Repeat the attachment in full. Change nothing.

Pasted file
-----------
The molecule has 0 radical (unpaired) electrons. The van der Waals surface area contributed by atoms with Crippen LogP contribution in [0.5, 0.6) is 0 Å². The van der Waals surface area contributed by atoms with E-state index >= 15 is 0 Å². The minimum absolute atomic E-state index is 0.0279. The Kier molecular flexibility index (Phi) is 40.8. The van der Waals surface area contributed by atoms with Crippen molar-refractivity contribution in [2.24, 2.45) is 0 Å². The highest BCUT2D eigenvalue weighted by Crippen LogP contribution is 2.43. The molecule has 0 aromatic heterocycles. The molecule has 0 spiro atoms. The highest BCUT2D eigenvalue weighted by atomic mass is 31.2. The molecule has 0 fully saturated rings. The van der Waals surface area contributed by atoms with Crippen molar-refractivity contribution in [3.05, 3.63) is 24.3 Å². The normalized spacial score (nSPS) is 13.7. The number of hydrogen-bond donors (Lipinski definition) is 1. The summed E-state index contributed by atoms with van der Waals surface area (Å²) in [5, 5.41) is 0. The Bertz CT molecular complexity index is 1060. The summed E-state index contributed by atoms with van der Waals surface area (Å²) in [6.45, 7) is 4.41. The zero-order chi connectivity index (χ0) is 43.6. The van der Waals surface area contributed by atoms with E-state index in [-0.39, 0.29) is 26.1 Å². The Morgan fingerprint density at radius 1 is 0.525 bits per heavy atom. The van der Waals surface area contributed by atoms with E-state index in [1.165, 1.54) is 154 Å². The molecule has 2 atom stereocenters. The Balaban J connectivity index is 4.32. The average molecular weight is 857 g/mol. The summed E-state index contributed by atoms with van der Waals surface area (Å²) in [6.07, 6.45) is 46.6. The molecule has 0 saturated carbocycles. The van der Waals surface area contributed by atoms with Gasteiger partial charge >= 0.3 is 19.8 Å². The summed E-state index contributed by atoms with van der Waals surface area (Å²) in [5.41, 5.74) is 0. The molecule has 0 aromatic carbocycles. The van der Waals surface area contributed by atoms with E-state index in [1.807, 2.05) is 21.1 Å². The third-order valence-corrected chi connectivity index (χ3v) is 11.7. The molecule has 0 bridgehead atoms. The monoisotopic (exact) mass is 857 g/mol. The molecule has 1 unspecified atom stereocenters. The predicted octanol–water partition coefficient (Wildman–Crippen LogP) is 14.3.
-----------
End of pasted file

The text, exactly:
The molecule has 0 radical (unpaired) electrons. The van der Waals surface area contributed by atoms with Crippen LogP contribution in [0.5, 0.6) is 0 Å². The van der Waals surface area contributed by atoms with E-state index >= 15 is 0 Å². The minimum absolute atomic E-state index is 0.0279. The Kier molecular flexibility index (Phi) is 40.8. The van der Waals surface area contributed by atoms with Crippen molar-refractivity contribution in [2.24, 2.45) is 0 Å². The highest BCUT2D eigenvalue weighted by Crippen LogP contribution is 2.43. The molecule has 0 aromatic heterocycles. The molecule has 0 spiro atoms. The highest BCUT2D eigenvalue weighted by atomic mass is 31.2. The molecule has 0 fully saturated rings. The van der Waals surface area contributed by atoms with Crippen molar-refractivity contribution in [3.05, 3.63) is 24.3 Å². The normalized spacial score (nSPS) is 13.7. The number of hydrogen-bond donors (Lipinski definition) is 1. The summed E-state index contributed by atoms with van der Waals surface area (Å²) in [5, 5.41) is 0. The Bertz CT molecular complexity index is 1060. The summed E-state index contributed by atoms with van der Waals surface area (Å²) in [6.45, 7) is 4.41. The zero-order chi connectivity index (χ0) is 43.6. The van der Waals surface area contributed by atoms with E-state index in [-0.39, 0.29) is 26.1 Å². The Morgan fingerprint density at radius 1 is 0.525 bits per heavy atom. The van der Waals surface area contributed by atoms with E-state index in [1.165, 1.54) is 154 Å². The molecule has 2 atom stereocenters. The Balaban J connectivity index is 4.32. The average molecular weight is 857 g/mol. The summed E-state index contributed by atoms with van der Waals surface area (Å²) in [6.07, 6.45) is 46.6. The molecule has 0 saturated carbocycles. The van der Waals surface area contributed by atoms with Gasteiger partial charge >= 0.3 is 19.8 Å². The summed E-state index contributed by atoms with van der Waals surface area (Å²) in [5.41, 5.74) is 0. The molecule has 0 aromatic carbocycles. The van der Waals surface area contributed by atoms with E-state index in [1.807, 2.05) is 21.1 Å². The third-order valence-corrected chi connectivity index (χ3v) is 11.7. The molecule has 0 bridgehead atoms. The monoisotopic (exact) mass is 857 g/mol. The molecule has 1 unspecified atom stereocenters. The predicted octanol–water partition coefficient (Wildman–Crippen LogP) is 14.3.